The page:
Yeah, I treat FR gods much like the gods of Greek myth, 'real' and active. Whereas 4e Nentir Vale gods are 'real' but distant, and Wilderlands gods are abstract expressions on the crystalline matrix of the Gaea derived from the beliefs of the peoples of the Wilderlands, and Primeval Thule's Conanesque gods may not exist at all.

This potentially affects how I view deity-PC interaction; only my FR gods are directly talking to PCs in dreams, and occasionally manifesting personally. I don't find it affects stuff like class powers or paladins since I've never had cause to think a PC was in conflict with their patron.


Since my group and me love all three pillars of the game means also the RP pillar, of course class selection has meaning far deeper than what spells and feats and powers the character gets from a mechanical p.o.v..

Everything divine has the most potential to come into conflict with their tenets, but it can also happen to some rogue or even fighter that I would say e.g. "your character "Steal Whatsnotattached" would never leave that loot / share it with the poor etc. etc. " or, "Sir Bravealot is a honorary member of the city watch, no way he would gang up with those murderhobo brigands killing innocent civilians"

So this could have alignment changes as consequence or in game context arising like "Steal gets thrown out of his guild because he shared the tithe for the guild with the mob" or "Bravealot is wanted dead or alive for membership in a criminal group and his honorary membership in the watch is denounced"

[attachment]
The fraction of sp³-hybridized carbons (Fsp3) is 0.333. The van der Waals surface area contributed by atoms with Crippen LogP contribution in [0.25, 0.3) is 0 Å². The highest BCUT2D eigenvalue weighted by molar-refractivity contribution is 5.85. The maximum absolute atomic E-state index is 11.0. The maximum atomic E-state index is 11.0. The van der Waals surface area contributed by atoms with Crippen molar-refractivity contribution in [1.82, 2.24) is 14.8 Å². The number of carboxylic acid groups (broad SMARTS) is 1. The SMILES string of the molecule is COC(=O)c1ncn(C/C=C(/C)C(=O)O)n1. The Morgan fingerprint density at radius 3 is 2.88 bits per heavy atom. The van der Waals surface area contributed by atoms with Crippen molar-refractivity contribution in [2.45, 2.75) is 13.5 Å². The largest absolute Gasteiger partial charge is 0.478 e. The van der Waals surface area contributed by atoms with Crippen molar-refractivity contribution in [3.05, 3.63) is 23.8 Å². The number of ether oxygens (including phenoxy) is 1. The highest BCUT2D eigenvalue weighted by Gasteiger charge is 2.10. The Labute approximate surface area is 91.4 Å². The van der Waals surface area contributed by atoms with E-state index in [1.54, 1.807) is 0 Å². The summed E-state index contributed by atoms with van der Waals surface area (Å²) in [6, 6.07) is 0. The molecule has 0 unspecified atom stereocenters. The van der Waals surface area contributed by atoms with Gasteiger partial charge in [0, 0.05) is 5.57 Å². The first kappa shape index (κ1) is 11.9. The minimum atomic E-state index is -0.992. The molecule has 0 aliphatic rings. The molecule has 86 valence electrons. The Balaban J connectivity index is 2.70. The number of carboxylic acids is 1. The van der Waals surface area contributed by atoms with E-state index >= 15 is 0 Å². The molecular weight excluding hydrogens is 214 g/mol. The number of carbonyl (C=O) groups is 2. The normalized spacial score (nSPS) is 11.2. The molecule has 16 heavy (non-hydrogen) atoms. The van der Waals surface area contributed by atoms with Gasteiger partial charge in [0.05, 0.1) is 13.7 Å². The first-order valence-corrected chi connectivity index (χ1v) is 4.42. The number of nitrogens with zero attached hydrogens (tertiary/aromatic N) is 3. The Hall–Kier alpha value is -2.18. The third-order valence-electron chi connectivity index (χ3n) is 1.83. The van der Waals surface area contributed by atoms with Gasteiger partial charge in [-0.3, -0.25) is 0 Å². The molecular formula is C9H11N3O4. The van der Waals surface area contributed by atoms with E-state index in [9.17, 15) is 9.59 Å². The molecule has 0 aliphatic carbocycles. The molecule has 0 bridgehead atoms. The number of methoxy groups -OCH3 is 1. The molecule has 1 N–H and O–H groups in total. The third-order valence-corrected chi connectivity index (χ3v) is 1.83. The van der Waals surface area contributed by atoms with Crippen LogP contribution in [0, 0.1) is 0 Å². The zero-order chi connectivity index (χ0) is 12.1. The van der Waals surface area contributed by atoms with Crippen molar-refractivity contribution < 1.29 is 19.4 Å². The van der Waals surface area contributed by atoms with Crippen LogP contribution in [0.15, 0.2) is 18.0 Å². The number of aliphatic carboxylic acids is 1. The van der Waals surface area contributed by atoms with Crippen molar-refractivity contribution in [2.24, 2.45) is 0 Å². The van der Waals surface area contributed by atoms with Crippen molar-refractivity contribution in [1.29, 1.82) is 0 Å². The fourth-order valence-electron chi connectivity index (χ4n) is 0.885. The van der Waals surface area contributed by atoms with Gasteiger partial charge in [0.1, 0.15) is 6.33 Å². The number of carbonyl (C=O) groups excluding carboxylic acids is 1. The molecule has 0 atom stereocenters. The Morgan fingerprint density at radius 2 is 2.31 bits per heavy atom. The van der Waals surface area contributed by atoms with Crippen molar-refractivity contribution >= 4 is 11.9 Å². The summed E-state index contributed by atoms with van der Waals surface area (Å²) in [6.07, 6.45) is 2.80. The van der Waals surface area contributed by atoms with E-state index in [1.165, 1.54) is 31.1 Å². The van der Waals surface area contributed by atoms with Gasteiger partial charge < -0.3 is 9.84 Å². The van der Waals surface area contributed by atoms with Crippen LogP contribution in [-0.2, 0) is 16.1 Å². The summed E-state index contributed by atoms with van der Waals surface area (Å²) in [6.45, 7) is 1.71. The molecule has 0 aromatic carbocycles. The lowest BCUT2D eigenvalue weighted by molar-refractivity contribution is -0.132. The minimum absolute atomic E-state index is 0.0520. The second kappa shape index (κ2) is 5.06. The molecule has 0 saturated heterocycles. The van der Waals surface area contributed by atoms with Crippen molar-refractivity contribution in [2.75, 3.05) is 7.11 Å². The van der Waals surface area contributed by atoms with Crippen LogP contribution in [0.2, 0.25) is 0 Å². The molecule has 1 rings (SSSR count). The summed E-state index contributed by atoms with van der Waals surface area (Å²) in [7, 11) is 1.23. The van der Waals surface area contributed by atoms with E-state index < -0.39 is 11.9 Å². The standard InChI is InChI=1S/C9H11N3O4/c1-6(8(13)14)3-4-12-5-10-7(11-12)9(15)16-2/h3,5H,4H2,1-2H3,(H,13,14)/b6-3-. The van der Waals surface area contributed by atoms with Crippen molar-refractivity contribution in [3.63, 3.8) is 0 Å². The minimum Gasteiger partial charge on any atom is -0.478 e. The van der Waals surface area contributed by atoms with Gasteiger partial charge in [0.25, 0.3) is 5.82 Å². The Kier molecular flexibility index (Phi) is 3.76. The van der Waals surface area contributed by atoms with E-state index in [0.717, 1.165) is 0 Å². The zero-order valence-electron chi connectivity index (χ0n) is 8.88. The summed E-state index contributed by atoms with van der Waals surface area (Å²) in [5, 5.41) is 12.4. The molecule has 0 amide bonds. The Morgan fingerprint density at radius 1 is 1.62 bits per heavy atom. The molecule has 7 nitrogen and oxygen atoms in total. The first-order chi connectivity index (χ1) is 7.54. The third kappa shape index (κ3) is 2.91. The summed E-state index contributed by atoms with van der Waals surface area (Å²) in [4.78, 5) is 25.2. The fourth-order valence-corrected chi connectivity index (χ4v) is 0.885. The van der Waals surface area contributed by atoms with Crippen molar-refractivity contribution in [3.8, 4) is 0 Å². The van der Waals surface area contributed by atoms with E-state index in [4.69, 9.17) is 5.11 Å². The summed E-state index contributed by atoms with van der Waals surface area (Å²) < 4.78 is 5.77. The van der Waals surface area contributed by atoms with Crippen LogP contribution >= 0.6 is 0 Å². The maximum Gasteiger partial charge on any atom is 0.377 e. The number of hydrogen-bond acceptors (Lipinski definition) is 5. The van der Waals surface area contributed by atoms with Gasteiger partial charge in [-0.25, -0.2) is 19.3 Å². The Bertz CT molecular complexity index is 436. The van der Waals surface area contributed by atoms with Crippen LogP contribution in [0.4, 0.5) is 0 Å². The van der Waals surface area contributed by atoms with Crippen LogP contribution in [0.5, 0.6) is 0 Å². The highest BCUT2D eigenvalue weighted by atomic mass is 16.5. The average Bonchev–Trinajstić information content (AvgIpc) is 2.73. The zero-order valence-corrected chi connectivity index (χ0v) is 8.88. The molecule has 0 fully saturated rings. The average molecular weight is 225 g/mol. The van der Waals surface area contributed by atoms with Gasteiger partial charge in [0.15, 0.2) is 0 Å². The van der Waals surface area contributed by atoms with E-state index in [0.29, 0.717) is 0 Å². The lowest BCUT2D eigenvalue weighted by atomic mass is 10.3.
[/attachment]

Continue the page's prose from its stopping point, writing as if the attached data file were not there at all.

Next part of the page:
For classes other than divine there is no consequence as spells not granted, so this seems a bit unbalanced but nothing is fair neahter in this RL world nor in a campaign world that's the way it is.

Li Shenron

I would not punish the character for being... out of character. But I would certainly bring up at the table, that it makes no sense to put a label on your character sheet if you do not intend to play up to it in the game. And if the player insists on roleplaying badly, (s)he is going to face a worse outcome than being penalized in-game, i.e. risking not being welcome to play with us anymore.